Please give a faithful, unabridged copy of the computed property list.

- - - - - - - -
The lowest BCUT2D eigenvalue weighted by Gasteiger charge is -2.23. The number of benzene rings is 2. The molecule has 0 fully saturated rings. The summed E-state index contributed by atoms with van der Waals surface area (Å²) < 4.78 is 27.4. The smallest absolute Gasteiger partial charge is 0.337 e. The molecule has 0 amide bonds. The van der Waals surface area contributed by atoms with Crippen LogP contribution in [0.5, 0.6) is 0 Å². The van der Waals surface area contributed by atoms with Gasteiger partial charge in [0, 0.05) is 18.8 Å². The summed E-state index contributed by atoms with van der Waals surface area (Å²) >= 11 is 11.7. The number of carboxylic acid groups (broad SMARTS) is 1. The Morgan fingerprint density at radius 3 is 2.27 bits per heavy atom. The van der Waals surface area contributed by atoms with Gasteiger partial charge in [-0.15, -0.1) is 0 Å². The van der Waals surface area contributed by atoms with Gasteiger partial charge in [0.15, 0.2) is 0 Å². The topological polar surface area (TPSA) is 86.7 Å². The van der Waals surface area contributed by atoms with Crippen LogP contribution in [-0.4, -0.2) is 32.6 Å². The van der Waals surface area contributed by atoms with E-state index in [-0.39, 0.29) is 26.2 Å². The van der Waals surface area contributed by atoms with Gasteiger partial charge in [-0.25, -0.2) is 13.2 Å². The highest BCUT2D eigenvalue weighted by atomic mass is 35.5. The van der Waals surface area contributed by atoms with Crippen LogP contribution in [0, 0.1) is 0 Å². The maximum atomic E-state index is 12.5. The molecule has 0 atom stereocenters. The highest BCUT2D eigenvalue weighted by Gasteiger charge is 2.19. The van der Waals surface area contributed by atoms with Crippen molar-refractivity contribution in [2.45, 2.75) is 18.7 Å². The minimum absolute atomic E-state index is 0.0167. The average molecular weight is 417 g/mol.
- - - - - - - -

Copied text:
The lowest BCUT2D eigenvalue weighted by Gasteiger charge is -2.23. The number of benzene rings is 2. The molecule has 0 fully saturated rings. The summed E-state index contributed by atoms with van der Waals surface area (Å²) < 4.78 is 27.4. The smallest absolute Gasteiger partial charge is 0.337 e. The molecule has 0 amide bonds. The van der Waals surface area contributed by atoms with Crippen LogP contribution in [0.5, 0.6) is 0 Å². The van der Waals surface area contributed by atoms with Gasteiger partial charge in [0, 0.05) is 18.8 Å². The summed E-state index contributed by atoms with van der Waals surface area (Å²) >= 11 is 11.7. The number of carboxylic acid groups (broad SMARTS) is 1. The Morgan fingerprint density at radius 3 is 2.27 bits per heavy atom. The van der Waals surface area contributed by atoms with Gasteiger partial charge in [-0.15, -0.1) is 0 Å². The van der Waals surface area contributed by atoms with Gasteiger partial charge in [0.15, 0.2) is 0 Å². The topological polar surface area (TPSA) is 86.7 Å². The van der Waals surface area contributed by atoms with Crippen LogP contribution in [-0.4, -0.2) is 32.6 Å². The van der Waals surface area contributed by atoms with E-state index in [-0.39, 0.29) is 26.2 Å². The van der Waals surface area contributed by atoms with Gasteiger partial charge in [-0.25, -0.2) is 13.2 Å². The highest BCUT2D eigenvalue weighted by atomic mass is 35.5. The van der Waals surface area contributed by atoms with Crippen LogP contribution in [0, 0.1) is 0 Å². The maximum atomic E-state index is 12.5. The molecule has 0 atom stereocenters. The highest BCUT2D eigenvalue weighted by Gasteiger charge is 2.19. The van der Waals surface area contributed by atoms with Crippen molar-refractivity contribution in [2.45, 2.75) is 18.7 Å². The minimum absolute atomic E-state index is 0.0167. The average molecular weight is 417 g/mol.